Every year we read about how legions of people have decided to abstain from meat, fish, eggs and dairy products in a phenomenon that’s become known as Veganuary. As consumers become more and more aware of the ethical, environmental and sustainability issues caused by animal agriculture, they’re voting with their wallets and turning to a diet that either eschews animal products altogether or at least cuts them down significantly. Moreover, while there’s fierce debate on the subject, mazny animal loving veggiephiles believe that a vegan diet is conducive to better health and a longer life, on top of all the ethical benefits.
Do vegans live longer? On average the data suggests that they do. Let’s take look at why…
A caveat: It’s possible (and really easy) to be an unhealthy vegan
Before we go further, it’s important to address the fact that giving up animal products doesn’t necessarily guarantee a healthier diet and a longer life. There are many healthy omnivores, just as there are many unhealthy vegans. One could live on nothing but potato chips and cola and be technically vegan… but nobody in their right mind would argue that this is a healthy diet. And with the range of vegan-friendly meat substitutes and processed convenience foods on the market, it’s arguably easier than ever to become an unhealthy vegan.
This is why many use the qualifier “wholefoods plant based diet” when discussing the virtues of a plant based lifestyle. Here are some of the reasons why people on this diet may live longer than their omnivorous counterparts.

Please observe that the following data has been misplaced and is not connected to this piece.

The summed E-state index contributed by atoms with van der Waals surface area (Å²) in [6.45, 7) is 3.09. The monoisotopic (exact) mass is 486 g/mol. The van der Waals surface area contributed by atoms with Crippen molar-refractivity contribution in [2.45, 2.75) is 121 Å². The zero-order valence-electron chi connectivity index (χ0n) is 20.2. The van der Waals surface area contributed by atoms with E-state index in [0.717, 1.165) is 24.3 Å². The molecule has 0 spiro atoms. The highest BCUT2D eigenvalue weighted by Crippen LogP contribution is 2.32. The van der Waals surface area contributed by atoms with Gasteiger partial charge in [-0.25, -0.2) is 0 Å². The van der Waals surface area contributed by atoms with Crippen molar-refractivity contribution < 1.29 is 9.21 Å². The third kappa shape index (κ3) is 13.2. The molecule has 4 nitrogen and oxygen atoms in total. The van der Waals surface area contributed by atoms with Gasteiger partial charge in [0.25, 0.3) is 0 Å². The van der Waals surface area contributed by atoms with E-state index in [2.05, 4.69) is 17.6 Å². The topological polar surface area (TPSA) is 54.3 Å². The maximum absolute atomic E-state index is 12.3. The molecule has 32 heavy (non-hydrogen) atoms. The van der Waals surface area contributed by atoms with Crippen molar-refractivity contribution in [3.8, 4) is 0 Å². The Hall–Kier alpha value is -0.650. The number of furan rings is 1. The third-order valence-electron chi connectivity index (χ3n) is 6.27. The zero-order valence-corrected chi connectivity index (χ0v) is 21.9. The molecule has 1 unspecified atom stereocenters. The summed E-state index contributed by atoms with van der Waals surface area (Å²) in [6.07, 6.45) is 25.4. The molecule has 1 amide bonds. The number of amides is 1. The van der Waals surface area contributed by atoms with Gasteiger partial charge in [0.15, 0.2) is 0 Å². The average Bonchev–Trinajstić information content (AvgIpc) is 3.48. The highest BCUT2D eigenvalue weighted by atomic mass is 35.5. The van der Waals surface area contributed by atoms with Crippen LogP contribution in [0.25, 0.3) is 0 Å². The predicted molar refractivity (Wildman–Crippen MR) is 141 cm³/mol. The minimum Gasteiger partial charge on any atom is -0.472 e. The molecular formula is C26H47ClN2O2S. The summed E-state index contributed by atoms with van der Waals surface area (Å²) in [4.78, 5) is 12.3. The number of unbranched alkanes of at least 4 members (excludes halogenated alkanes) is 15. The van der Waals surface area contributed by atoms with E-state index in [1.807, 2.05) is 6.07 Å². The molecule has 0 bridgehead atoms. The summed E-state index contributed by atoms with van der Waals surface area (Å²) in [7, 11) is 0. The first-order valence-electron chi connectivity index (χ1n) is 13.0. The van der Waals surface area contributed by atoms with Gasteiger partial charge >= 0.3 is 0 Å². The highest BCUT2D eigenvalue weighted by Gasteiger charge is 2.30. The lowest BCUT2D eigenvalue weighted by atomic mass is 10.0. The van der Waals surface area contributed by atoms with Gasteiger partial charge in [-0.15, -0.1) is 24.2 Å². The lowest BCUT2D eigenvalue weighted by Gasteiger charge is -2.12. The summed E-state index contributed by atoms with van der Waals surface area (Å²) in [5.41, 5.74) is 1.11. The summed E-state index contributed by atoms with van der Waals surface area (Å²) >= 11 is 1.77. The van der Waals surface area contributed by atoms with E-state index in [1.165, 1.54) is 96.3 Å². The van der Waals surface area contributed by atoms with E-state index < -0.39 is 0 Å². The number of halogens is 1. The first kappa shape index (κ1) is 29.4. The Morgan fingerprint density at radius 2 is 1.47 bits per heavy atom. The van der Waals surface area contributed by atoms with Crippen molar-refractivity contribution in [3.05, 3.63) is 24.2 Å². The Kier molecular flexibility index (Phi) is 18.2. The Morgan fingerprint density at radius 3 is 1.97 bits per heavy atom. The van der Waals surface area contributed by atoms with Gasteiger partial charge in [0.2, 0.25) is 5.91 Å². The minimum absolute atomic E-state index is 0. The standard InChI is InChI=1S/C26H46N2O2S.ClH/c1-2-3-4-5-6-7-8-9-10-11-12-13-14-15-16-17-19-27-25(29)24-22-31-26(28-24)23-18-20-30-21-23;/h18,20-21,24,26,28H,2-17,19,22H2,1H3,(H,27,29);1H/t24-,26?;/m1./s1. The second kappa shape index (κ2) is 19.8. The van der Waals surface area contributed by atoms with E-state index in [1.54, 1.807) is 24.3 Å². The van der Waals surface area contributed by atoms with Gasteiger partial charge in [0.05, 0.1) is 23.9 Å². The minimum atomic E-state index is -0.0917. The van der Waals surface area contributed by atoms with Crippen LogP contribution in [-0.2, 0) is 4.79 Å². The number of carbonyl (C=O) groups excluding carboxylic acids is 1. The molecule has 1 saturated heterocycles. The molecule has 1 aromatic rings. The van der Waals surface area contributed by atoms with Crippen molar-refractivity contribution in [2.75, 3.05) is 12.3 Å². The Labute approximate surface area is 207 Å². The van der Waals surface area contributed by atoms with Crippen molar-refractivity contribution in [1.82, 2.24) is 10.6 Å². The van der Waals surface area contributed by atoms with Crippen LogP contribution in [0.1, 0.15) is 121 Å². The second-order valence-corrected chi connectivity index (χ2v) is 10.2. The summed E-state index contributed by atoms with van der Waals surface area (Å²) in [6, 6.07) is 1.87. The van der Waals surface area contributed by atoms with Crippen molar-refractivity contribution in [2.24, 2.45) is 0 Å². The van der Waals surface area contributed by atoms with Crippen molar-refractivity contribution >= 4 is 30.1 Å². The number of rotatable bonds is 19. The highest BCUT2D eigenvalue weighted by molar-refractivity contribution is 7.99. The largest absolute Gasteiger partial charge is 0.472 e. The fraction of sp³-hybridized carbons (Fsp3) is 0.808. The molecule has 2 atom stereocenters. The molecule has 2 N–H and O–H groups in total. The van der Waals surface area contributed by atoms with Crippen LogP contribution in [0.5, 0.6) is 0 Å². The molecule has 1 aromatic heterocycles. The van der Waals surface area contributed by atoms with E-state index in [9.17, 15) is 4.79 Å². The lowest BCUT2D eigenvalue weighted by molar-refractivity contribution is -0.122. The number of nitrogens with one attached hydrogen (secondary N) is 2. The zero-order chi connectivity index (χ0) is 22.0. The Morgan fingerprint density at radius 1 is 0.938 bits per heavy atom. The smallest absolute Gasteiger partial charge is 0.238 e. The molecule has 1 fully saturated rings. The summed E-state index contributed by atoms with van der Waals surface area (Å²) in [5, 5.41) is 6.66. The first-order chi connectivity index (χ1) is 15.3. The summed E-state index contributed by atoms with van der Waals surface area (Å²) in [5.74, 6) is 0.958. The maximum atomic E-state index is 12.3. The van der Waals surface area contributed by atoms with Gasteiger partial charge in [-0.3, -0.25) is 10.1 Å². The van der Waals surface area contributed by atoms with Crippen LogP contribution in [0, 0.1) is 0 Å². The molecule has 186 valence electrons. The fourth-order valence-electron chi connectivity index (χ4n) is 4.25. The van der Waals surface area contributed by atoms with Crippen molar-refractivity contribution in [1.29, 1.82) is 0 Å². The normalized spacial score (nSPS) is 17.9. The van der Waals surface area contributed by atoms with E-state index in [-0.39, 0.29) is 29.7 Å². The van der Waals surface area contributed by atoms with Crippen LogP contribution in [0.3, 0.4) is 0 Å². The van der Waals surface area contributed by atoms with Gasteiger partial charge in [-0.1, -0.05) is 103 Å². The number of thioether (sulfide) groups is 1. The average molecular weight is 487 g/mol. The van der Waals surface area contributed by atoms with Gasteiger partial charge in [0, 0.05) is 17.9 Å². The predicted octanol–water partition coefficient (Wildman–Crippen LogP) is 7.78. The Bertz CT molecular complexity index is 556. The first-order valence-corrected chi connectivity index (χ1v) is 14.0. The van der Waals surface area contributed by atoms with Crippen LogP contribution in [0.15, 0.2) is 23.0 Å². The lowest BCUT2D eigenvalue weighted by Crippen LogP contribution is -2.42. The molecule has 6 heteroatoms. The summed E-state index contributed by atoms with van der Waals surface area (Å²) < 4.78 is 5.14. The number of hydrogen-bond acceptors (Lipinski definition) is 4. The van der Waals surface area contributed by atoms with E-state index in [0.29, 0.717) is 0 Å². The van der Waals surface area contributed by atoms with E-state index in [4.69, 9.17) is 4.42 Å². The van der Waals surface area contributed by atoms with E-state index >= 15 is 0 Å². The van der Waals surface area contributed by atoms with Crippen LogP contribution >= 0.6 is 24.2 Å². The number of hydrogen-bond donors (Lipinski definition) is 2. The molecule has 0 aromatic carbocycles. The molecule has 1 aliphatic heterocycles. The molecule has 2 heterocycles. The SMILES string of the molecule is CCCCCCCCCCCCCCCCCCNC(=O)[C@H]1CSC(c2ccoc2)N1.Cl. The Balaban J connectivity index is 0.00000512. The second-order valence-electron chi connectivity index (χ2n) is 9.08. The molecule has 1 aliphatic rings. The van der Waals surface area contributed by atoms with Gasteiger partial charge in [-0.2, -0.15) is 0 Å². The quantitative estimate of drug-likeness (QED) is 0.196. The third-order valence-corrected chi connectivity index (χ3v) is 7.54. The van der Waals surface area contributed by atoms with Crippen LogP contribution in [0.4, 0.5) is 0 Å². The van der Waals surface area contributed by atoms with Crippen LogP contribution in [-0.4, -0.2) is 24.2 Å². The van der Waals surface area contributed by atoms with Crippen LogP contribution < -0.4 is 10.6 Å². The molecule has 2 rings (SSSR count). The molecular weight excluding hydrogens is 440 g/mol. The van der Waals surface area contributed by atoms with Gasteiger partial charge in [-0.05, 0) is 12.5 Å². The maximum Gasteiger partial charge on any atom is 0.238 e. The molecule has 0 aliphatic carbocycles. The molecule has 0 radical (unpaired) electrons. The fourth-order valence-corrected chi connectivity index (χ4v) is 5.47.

They don’t eat processed meat
Processed meats like sausages, ham, salami and pepperoni have been classified by the World Health Organization as Type 1 Carcinogens. That’s the same category as cigarettes. While it would be a fallacy to suggest that a slice of ham is as harmful as a cigarette, it’s safe to say that anything carcinogenic is best avoided.
Their diet has much less saturated fat and salt
Saturated fat and sodium are associated with a range of chronic illnesses including hypertension, heart disease, diabetes and even some forms of cancer. Broadly speaking, plant based foods are high in fiber and low in saturated fat and sodium.
They get plenty of phytochemicals in their food
Have you ever stopped to wonder why all of the best cancer fighting foods are plants? Plant based foods like fresh veggies and fruits are packed with vitamins, minerals, complete proteins and amino acids. They’re also full of phytochemicals, which have been linked to the prevention and treatment of a range of chronic diseases including cancer.
They generally eat more wholefoods
By and large, processed foods are best avoided. They’re often filled with artificial colors, flavors, hidden sugars and salts and all kinds of other compounds which can stimulate the body’s inflammatory response. And there are multiple links between inflammation and cancer. Vegans generally eat more wholefoods and fewer processed snacks.
If you want to live longer, it’s not just about what you don’t eat, but what you do eat. Even if you don’t give up animal products altogether, try and increase your intake of plants and wholefoods while reducing your reliance on processed convenience food.